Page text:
Then in 2010, he and a friend saw another thylacine a few miles from his first sighting. This time he did see the stripes as we’ll as the stiff tail and odd hindquarters as it ran away into the bush.  The following year he was approached by a logger who asked him if he had ever seen a thylacine. When Damien said he had, the logger confessed he had too, in broad daylight and in the same area. The man had been on foot and walking along the logging spur when he saw the thylacine.

Damien had also heard the distinctive call of the Tasmanian wolf on several occasions. It was distinct from a fox’s and more spasmodic. One of the places he had heard it was at a small, remote airstrip on which wallabies grazed at night.

Perameles gunnii

Damien had also heard the distinctive call of the Tasmanian wolf on several occasions. It was distinct from a fox’s and more spasmodic. One of the places he had heard it was at a small, remote airstrip on which wallabies grazed at night.

Later that day, Jon McGowan came across a road kill bandicoot (Perameles gunnii)  . He cooked and ate some of the creature. Back in England Jon, who works at the Bournemouth Society of Natural Science, lives almost entirely on road kill feeding his guests on badgers, foxes and other strange delicacies. He offered me some smoked bandicoot flesh, but it smelled a little rancid for me. The rest of the carcass we used to bait a stream close to our campsite the hope to attract the Tasmanian giant freshwater crayfish.  Astacopsis gouldi is the world’s largest freshwater invertebrate weighing up to eleven pounds and being nearly three- feet -long. Unfortunately, despite baiting several parts of the stream we never did attract one.

The next day, a wildlife guide and a couple of elderly tourists turned up. The man told us that the creatures that caused what we thought were huge worm casts were in fact burrowing crayfish. They have networks of burrows and shafts running up from the water table, and play a major role in soil turnover, drainage and aeration. The guide said that he too had heard the distinctive yip-yip-yip of the thylacine on two occasions.

The following day was Jon McGowan’s birthday and he received not only a large cake but the gift of a road kill Bennett’s wallaby. The creature had been found by some of the team when they had driven to a small town that morning. Jon gleefully skinned and butchered the creature. We used some of the meat to re-bait a number of the traps. We also took the opportunity to look at the images we had captured so far. The camera from the lake showed a tawny frogmouth (Podargus strigoides), a large nightjar like bird, Tasmanian devils and a spotted quoll. The camera from the logging road showed devils and a feral cat. Jon Hare had spoken to a woman  at the cafe in town who had seen a Tasmanian wolf crossing the road close to the area we were camped. Unfortunately he did not get any further details.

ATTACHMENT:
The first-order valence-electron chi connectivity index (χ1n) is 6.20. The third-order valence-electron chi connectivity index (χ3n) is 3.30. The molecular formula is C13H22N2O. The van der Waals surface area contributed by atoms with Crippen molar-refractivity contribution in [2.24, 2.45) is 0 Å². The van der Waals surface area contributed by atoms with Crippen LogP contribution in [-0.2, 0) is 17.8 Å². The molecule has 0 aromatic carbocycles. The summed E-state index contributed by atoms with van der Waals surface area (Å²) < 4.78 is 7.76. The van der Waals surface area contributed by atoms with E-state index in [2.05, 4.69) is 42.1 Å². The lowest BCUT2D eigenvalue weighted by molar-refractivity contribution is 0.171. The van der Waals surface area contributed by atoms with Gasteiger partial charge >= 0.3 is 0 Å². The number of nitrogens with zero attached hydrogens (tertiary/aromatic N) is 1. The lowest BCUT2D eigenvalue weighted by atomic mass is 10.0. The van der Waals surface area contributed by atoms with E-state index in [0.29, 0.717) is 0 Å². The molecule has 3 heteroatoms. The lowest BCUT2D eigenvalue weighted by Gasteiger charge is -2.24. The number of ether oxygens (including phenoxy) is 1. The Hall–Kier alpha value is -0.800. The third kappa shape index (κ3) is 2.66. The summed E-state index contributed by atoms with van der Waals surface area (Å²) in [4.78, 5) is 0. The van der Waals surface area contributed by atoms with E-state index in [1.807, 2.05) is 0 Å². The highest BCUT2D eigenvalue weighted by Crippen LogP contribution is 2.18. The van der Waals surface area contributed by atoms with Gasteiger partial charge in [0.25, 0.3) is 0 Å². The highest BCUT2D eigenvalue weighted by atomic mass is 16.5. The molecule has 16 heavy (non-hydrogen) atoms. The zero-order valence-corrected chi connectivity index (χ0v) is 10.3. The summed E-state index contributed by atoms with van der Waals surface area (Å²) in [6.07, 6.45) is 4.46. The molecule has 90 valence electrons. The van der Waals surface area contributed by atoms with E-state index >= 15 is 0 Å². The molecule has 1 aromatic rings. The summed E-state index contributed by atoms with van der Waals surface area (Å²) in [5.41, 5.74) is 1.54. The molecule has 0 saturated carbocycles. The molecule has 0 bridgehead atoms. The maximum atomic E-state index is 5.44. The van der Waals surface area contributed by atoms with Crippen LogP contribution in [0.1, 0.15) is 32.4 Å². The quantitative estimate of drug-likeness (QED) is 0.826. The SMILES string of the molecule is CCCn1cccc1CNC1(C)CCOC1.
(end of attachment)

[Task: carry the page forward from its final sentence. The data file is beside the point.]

The wallaby found on the side of the road

Tony Healy had spoken to another witness who worked at the town garage. He had seen a thylacine in 1984 at a creek about eight miles from the town. He felt that bush fires may have forced it out of its usual haunts.  He and a friend had been on a motorbike at about ten thirty at night. They came across a large, dog -like animal. They noted that it had a long, stiff tail and striped hindquaters. The hind quarters looked large and awkward. When the animal moved, it swung them side to side in a manner that recalled a cow. The movements were not like a dogs. They slowed down to look at the creature and it took a couple of steps towards them. Becoming scared, they turned around and drove away.  A woman at the garage also told Tony her father had twice seen thylacines in the 1980s. One at a local creek and another on a certain length of road.